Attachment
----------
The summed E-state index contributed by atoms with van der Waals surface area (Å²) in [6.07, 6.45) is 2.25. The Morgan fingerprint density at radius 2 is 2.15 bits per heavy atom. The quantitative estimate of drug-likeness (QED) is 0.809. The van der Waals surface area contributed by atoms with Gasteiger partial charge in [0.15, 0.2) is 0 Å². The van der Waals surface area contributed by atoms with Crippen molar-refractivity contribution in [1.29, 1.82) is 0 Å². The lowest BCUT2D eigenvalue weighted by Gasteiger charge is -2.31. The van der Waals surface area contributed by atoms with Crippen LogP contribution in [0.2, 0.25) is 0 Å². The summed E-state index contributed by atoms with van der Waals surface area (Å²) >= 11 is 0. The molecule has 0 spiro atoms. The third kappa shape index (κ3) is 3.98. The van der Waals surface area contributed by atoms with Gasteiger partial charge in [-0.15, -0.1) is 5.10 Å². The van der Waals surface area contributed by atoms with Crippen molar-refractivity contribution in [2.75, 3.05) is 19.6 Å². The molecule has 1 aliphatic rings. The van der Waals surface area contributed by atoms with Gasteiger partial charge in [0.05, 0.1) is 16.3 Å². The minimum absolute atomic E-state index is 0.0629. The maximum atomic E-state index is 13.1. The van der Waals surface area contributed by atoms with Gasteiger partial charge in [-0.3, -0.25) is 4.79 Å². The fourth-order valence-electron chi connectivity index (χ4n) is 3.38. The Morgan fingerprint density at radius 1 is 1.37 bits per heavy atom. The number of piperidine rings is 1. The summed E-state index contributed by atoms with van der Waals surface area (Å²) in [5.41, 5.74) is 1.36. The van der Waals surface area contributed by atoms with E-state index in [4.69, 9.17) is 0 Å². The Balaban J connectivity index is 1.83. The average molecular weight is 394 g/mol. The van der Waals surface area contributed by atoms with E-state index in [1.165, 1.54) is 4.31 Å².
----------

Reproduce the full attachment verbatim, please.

The summed E-state index contributed by atoms with van der Waals surface area (Å²) in [6.07, 6.45) is 2.25. The Morgan fingerprint density at radius 2 is 2.15 bits per heavy atom. The quantitative estimate of drug-likeness (QED) is 0.809. The van der Waals surface area contributed by atoms with Gasteiger partial charge in [0.15, 0.2) is 0 Å². The van der Waals surface area contributed by atoms with Crippen molar-refractivity contribution in [1.29, 1.82) is 0 Å². The lowest BCUT2D eigenvalue weighted by Gasteiger charge is -2.31. The van der Waals surface area contributed by atoms with Crippen LogP contribution in [0.2, 0.25) is 0 Å². The summed E-state index contributed by atoms with van der Waals surface area (Å²) >= 11 is 0. The molecule has 0 spiro atoms. The third kappa shape index (κ3) is 3.98. The van der Waals surface area contributed by atoms with Gasteiger partial charge in [-0.15, -0.1) is 5.10 Å². The van der Waals surface area contributed by atoms with Crippen molar-refractivity contribution in [2.75, 3.05) is 19.6 Å². The molecule has 1 aliphatic rings. The van der Waals surface area contributed by atoms with Gasteiger partial charge in [0.05, 0.1) is 16.3 Å². The minimum absolute atomic E-state index is 0.0629. The maximum atomic E-state index is 13.1. The van der Waals surface area contributed by atoms with Gasteiger partial charge in [-0.3, -0.25) is 4.79 Å². The fourth-order valence-electron chi connectivity index (χ4n) is 3.38. The Morgan fingerprint density at radius 1 is 1.37 bits per heavy atom. The number of piperidine rings is 1. The summed E-state index contributed by atoms with van der Waals surface area (Å²) in [5.41, 5.74) is 1.36. The van der Waals surface area contributed by atoms with E-state index in [4.69, 9.17) is 0 Å². The Balaban J connectivity index is 1.83. The average molecular weight is 394 g/mol. The van der Waals surface area contributed by atoms with E-state index in [1.165, 1.54) is 4.31 Å².